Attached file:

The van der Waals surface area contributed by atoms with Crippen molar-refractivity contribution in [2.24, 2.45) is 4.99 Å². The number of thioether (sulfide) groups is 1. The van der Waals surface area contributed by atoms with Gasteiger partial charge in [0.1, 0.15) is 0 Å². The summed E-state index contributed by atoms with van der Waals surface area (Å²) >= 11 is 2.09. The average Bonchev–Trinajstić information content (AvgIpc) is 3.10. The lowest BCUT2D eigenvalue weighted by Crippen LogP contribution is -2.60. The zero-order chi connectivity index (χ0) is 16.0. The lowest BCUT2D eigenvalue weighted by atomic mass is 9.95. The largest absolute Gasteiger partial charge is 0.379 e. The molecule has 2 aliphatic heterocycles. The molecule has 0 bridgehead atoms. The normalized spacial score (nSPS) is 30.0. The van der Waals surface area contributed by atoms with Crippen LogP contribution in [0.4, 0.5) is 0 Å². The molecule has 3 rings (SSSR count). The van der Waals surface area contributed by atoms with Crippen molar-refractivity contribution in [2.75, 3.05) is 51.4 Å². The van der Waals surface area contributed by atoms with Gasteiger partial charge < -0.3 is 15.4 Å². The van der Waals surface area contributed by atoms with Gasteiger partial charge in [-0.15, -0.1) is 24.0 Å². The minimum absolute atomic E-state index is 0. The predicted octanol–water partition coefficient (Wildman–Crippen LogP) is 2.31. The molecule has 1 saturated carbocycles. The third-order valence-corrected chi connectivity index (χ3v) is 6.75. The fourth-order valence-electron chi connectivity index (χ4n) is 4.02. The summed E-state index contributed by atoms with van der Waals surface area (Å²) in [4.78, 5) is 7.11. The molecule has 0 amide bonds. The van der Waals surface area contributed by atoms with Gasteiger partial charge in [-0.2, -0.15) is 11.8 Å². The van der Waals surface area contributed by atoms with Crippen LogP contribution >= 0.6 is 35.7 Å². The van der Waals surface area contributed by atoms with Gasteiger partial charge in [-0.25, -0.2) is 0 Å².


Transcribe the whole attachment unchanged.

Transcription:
The van der Waals surface area contributed by atoms with Crippen molar-refractivity contribution in [2.24, 2.45) is 4.99 Å². The number of thioether (sulfide) groups is 1. The van der Waals surface area contributed by atoms with Gasteiger partial charge in [0.1, 0.15) is 0 Å². The summed E-state index contributed by atoms with van der Waals surface area (Å²) >= 11 is 2.09. The average Bonchev–Trinajstić information content (AvgIpc) is 3.10. The lowest BCUT2D eigenvalue weighted by Crippen LogP contribution is -2.60. The zero-order chi connectivity index (χ0) is 16.0. The lowest BCUT2D eigenvalue weighted by atomic mass is 9.95. The largest absolute Gasteiger partial charge is 0.379 e. The molecule has 2 aliphatic heterocycles. The molecule has 0 bridgehead atoms. The normalized spacial score (nSPS) is 30.0. The van der Waals surface area contributed by atoms with Crippen LogP contribution in [0.4, 0.5) is 0 Å². The molecule has 3 rings (SSSR count). The van der Waals surface area contributed by atoms with Crippen molar-refractivity contribution in [2.75, 3.05) is 51.4 Å². The van der Waals surface area contributed by atoms with Gasteiger partial charge < -0.3 is 15.4 Å². The van der Waals surface area contributed by atoms with Gasteiger partial charge in [-0.15, -0.1) is 24.0 Å². The minimum absolute atomic E-state index is 0. The predicted octanol–water partition coefficient (Wildman–Crippen LogP) is 2.31. The molecule has 1 saturated carbocycles. The third-order valence-corrected chi connectivity index (χ3v) is 6.75. The fourth-order valence-electron chi connectivity index (χ4n) is 4.02. The summed E-state index contributed by atoms with van der Waals surface area (Å²) in [4.78, 5) is 7.11. The molecule has 0 amide bonds. The van der Waals surface area contributed by atoms with Gasteiger partial charge in [-0.2, -0.15) is 11.8 Å². The van der Waals surface area contributed by atoms with Crippen LogP contribution >= 0.6 is 35.7 Å². The van der Waals surface area contributed by atoms with Gasteiger partial charge in [-0.25, -0.2) is 0 Å².